The 'Brown Envelop' and Media Practice in Ghana: a Socio-Cultural Perspective

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Journal of Communications, Media & Society
The brown envelop phenomenon (soli) continues to plague media practice in Africa in general and Ghana in particular despite high standards guiding journalism practice. Income levels and education are noted to have contributed to this trend. This study sought to unravel the factors accounting for the phenomenon and to determine their influence on media practice in Ghana. Questionnaires and semi-structured interviews were administered to forty-eight media people. Irrespective of educational background and professional membership, over 80 percent of journalists still took 'soli' and did not necessarily associate it with bribery. The study also found that income influences the acceptance of soli but that paradoxically respondents, except editors, indicate soli does not influence journalistic output. The study discovered that soli has become inextricably intertwined with the culture of media practice in Ghana. While the findings are limited to the views of these journalists, the study has implications for the Ghana Journalists Association (GJA) and the National Media Commission (NMC). It recommends that they take a look at the practical internalization of their code of ethics and guidelines so it becomes an acceptable norm of practice for the media.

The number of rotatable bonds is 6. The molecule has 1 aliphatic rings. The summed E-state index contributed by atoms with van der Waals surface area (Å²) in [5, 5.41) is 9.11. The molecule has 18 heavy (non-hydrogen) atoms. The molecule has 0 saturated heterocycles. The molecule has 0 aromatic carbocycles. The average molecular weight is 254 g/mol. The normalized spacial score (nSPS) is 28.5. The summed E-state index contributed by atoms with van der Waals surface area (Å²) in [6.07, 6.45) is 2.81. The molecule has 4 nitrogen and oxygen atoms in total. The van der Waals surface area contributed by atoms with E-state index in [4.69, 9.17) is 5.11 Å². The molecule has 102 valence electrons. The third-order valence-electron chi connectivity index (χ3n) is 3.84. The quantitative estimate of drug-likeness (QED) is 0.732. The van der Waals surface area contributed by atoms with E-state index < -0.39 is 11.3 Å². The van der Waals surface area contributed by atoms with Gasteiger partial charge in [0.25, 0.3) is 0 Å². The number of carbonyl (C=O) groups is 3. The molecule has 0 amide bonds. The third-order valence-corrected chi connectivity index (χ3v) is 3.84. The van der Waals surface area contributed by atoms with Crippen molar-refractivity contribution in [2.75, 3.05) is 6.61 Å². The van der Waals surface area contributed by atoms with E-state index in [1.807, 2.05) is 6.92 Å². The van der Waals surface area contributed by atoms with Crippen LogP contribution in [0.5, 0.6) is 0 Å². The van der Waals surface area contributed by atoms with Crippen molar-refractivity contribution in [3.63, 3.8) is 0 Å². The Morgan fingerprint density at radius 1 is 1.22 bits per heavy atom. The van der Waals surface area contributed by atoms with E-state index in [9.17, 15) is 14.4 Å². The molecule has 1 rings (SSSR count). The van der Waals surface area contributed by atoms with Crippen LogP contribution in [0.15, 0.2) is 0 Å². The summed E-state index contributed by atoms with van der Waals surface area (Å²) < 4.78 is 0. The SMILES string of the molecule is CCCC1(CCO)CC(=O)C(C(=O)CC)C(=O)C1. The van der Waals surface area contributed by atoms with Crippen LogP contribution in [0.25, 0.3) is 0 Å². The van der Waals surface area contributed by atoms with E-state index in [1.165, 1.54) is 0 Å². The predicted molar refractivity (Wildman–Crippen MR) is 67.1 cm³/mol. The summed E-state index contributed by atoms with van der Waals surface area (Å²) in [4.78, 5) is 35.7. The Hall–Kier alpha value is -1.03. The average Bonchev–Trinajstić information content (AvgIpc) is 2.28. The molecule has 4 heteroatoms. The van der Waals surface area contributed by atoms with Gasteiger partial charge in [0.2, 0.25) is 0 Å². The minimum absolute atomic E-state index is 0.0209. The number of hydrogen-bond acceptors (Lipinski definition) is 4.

Research Article